Bone Turnover Biomarkers Predict CRPC Course

High levels are associated with worse survival, study finds.
High levels are associated with worse survival, study finds.

Elevated levels of serum biomarkers of bone metabolism predict poor survival among patients with castration-resistant prostate cancer (CRPC), according to a study. Men with the highest levels of these biomarkers, however, appeared to have the best response to the investigational drug atrasentan, which had failed in previous trials.

With prior studies suggesting that elevated markers of bone turnover are prognostic for poor survival in CRPC, Primo N. Lara, Jr., MD, of the University of California–Davis Comprehensive Cancer Center, and colleagues prospectively evaluated not only the prognostic role of these levels, but also their predictive role relative to bone-targeted therapy. The investigators analyzed bone biomarkers in the sera of 778 men with CRPC who had participated in a phase 3 placebo-controlled trial of docetaxel with or without atrasentan, a bone-targeted endothelin-A receptor antagonist.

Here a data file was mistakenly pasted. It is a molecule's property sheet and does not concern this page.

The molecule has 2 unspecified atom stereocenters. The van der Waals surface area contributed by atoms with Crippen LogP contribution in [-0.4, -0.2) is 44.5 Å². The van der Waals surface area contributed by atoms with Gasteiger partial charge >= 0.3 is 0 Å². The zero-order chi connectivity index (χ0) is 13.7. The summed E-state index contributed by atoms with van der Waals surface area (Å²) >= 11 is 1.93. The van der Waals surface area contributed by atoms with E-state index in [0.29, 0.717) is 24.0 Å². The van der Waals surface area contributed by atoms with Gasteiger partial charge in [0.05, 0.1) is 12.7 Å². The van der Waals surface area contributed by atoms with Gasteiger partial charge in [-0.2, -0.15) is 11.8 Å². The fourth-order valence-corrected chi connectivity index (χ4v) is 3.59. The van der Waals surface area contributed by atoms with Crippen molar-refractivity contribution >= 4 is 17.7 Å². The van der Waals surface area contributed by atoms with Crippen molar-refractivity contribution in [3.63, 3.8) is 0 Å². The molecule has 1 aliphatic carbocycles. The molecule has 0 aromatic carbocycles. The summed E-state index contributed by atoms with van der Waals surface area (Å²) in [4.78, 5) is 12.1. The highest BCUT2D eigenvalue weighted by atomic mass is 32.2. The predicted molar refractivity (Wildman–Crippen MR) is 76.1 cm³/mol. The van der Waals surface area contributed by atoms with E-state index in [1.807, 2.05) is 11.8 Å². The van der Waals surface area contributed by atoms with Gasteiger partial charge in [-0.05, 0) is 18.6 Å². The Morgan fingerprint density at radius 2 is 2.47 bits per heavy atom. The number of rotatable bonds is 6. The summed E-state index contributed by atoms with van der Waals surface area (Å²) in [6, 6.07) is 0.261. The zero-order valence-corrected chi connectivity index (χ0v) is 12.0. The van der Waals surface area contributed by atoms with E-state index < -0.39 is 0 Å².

Elevated baseline levels of each of the bone turnover markers studied—N-telopeptide and pyridinoline for bone resorption, and C-terminal collagen propeptide and bone alkaline phosphatase for bone formation—were associated with worse survival, as were marker levels that increased by week 9 of therapy, the researchers reported online in the Journal of the National Cancer Institute. Yet, approximately 6% of the patients with the highest levels of all markers showed a survival benefit from atrasentan, despite their poor prognosis. The median survival for patients on atrasentan was 13 months compared with 5 months for the placebo group.

“Atrasentan kept coming up short in randomized trials because the drug only works for a small group,” Dr. Lara explained in a university-issued statement.  “Because certain drugs only succeed in a fraction of patients, drug makers need to factor in these bone metabolism markers in their trial design. They need to target the patients most likely to benefit.”

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